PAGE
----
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Classic reggae reissues like The Congos’ Heart of the Congos and this best-of Horace Andy collection serve to wrestle the genre away from the frat boys and return it to the rude boys. Skylarking is the first release on Massive Attack’s new label, and “One Love,” the group’s 1990 collaboration with Andy, is here, as is its version of “Spying Glass,” the 1981 track that leads off the disc. As a self-congratulatory gesture for keeping Andy’s profile high, the appearance of these songs is fine. But Andy has recorded 114 tunes, only 14 of which appear on Skylarking, so a couple more Studio One haunters from the early ’70s or some more of the explosive tracks he did with Bunny “Striker” Lee in the mid-’70s would be more appropriate. Still, as selecter, Massive Attack rocks the dance hall. In the buoyantly skipping “Fever” (from 1970), the moody original version of “Spying Glass,” and the joyously lazy title track (Andy’s biggest hit for Studio One, from 1972), it’s Andy’s distinct voice that sets him apart from fellow dreads. His sonorous tenor is a choppy, vibrato-laden balm to the ears, with a sound reminiscent of Smokey Robinson’sif the Motown man had choked on every word. Andy’s delivery is so intoxicating that even when he sings about “One Love” (to his now-ex-wife, not Jah), despite his having 16 children by almost as many women, you still believe him. Him the original rude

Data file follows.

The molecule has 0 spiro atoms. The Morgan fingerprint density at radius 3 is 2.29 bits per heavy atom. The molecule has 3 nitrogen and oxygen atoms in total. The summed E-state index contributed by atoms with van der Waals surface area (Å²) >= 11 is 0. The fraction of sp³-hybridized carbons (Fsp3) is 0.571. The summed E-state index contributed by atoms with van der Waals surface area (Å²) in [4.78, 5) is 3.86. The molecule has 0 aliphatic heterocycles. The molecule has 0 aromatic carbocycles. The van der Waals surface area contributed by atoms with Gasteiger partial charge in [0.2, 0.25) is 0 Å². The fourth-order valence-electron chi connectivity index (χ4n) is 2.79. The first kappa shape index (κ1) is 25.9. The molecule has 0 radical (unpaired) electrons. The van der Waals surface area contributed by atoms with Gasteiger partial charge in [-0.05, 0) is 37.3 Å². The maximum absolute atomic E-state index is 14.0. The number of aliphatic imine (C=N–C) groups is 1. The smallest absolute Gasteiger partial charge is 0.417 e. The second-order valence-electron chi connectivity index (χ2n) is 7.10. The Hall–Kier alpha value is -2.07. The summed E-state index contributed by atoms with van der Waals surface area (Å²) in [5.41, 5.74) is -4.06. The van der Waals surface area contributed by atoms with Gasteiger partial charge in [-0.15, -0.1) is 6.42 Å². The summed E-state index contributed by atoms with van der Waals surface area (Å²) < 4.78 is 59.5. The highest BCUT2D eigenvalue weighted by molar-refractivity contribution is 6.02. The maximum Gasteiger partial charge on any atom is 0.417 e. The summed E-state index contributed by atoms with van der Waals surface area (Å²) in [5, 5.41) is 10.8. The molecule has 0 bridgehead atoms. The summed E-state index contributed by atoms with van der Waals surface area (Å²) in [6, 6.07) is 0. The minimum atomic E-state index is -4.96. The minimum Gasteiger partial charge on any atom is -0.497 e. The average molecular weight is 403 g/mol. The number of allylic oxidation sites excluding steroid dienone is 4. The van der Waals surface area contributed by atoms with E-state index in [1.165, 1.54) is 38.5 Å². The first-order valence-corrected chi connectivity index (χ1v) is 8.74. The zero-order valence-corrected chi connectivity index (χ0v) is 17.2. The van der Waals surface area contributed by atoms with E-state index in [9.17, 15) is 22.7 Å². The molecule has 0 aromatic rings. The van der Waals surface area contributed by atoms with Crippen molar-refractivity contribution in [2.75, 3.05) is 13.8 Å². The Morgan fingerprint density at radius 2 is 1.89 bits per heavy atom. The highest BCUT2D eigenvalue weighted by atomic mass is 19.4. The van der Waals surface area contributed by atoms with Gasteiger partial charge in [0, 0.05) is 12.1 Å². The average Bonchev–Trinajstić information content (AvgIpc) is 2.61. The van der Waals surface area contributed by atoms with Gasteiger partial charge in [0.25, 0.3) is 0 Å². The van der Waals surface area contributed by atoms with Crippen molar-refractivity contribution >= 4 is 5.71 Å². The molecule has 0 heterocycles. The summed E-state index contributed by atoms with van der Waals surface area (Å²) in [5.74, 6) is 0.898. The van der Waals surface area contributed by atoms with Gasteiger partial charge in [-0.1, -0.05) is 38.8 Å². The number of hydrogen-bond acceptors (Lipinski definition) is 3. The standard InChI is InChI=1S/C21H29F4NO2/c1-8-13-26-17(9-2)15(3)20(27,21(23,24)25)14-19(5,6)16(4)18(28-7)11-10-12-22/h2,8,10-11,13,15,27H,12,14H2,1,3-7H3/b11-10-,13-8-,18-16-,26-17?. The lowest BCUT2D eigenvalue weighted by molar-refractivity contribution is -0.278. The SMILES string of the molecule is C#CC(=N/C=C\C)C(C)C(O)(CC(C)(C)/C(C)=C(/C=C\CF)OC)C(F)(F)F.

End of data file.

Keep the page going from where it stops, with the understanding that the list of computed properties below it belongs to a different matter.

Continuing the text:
boy, indeed.Christopher Porter